Spending Money: You’re Doing It Wrong

Listen up, Millennials. According to your mom, your figure, and now researchers, you’re spending money all wrong. Instead of using cash, members our generation are much more likely to use a debit card to pay for our overpriced coffee, the one-gallon of gas that we need to make it to work, and our tickets to the Dollar Movie Theater.

TIME reported last week that the totally legit-sounding website “CreditCards.com” has found that Millennials are ditching the Benjamins in favor of some plastic. While more than three-fourths of adults over the age of 50 use cash to pay for items that are $5 or less, only about half of adults between 18 and 29 are doing the same (no, they aren’t stealing the stuff instead. They are just paying with either a credit or debit card).

Using a card instead of forking over a small chunk of cash may be a bad thing.

Research has suggested that we’re inclined to spend more when we swipe. A 2008 study published in the Journal of Experimental Psychology found that physically handing over bills triggers an emotional pain that actually helps to deter spending, while swiping doesn’t create the same aversion. As a result, the study found, cash discourages spending whereas plastic encourages it.

So, apparently this all means that we’re more likely to spend more money than we have since we aren’t actually watching real money disappear from our hands.

Other downsides to paying with a credit and/or debit card: apparently you become more focused on the benefits of a purchase instead of the price, and you’re more likely to overspend if there’s a “minimum purchase amount” requirement in order to use a credit or debit card.

However, “CreditCards.com” (I keep putting this in quotation marks because the name is just so ridiculous) fails to give us enough credit. Let’s be real: at least a debit card is better than paying with a straight up credit card. Money is immediately withdrawn from your account when you pay with a debit card, and if you don’t have enough money in your checking account, you’ll either be unable to make the transaction at all or be forced to pay a hefty overcharge fee.

Not gonna lie, I am far more inclined to use a credit card than any other method of payment. But I actually find myself more willing to spend money when I actually have cash as opposed to when I only have a credit card. It’s almost like I see it as loose change or something (like, I don’t think it’s that big of a deal to waste a few one dollar bills on some junk from a vending machine).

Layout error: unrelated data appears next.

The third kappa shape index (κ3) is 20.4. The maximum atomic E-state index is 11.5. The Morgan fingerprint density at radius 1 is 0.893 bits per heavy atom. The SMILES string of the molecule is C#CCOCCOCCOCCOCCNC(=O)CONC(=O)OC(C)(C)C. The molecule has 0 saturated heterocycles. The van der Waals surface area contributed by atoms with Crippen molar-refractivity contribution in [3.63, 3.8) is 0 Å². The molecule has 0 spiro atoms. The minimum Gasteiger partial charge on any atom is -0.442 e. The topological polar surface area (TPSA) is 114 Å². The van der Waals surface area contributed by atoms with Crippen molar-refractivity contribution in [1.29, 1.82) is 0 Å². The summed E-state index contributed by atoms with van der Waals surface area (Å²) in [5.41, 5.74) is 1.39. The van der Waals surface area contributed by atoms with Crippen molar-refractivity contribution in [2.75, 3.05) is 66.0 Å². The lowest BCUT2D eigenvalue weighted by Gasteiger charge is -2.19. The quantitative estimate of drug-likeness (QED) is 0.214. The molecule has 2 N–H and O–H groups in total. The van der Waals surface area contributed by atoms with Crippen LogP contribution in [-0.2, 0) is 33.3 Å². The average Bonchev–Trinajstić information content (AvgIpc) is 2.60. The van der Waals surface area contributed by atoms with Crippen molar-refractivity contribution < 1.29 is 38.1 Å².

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7 thoughts on “Spending Money: You’re Doing It Wrong

  1. Also, carrying around cash makes me anxious. Like maybe I’ll spend less everyday if I carry around $100 in cash but maybe the day that I withdraw that money from the bank is the day I get mugged for the first time ever.

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  2. Very interesting! My bank actually told me I should use my card more than cash so there’s more ‘proof’ for them to see that I am able to manage my money, leading to good credit in the future etc.

    In Canada last year Visa had a whole campaign to get people to use their credit card on smaller purchases that you’d make anyway (campaign called Smallenfreuden). It was a good idea but got some bad press because of transaction fees for merchants possibly going up, so small business owners weren’t too impressed, the only downside to using a card more than cash I guess.

    I personally use my card for practically everything if I can. Cash is kind of pain to keep on you and I like being able to keep track of everything I’ve purchased without having to check receipts lying around, it’s all there in front of you on a statement, where every penny is being spent. It’s much more convenient!

    Ok ramble over! :-)

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    • Wow! I’ve never heard of banks doing that. Their advice makes sense, I suppose. It’s a way to build credit history.

      I can totally see how the Visa campaign backfired. In the U.S. a couple years ago, American Express actually had an opposite campaign: they created nationwide commercials encouraging people to shop small/local businesses on Saturdays.

      I agree with you on the convenience of using a credit – and especially debit – card when you’re trying to keep track of your money. I’d rather let the card do the math than me do it on my own!

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  3. There are advantages to using plastic. Insurance and things like purchase protection. Also for larger purchases we don’t want to be carrying sacks of gold do we? Money is a touch subject to come to grips with for everyone- whatever their background or age.

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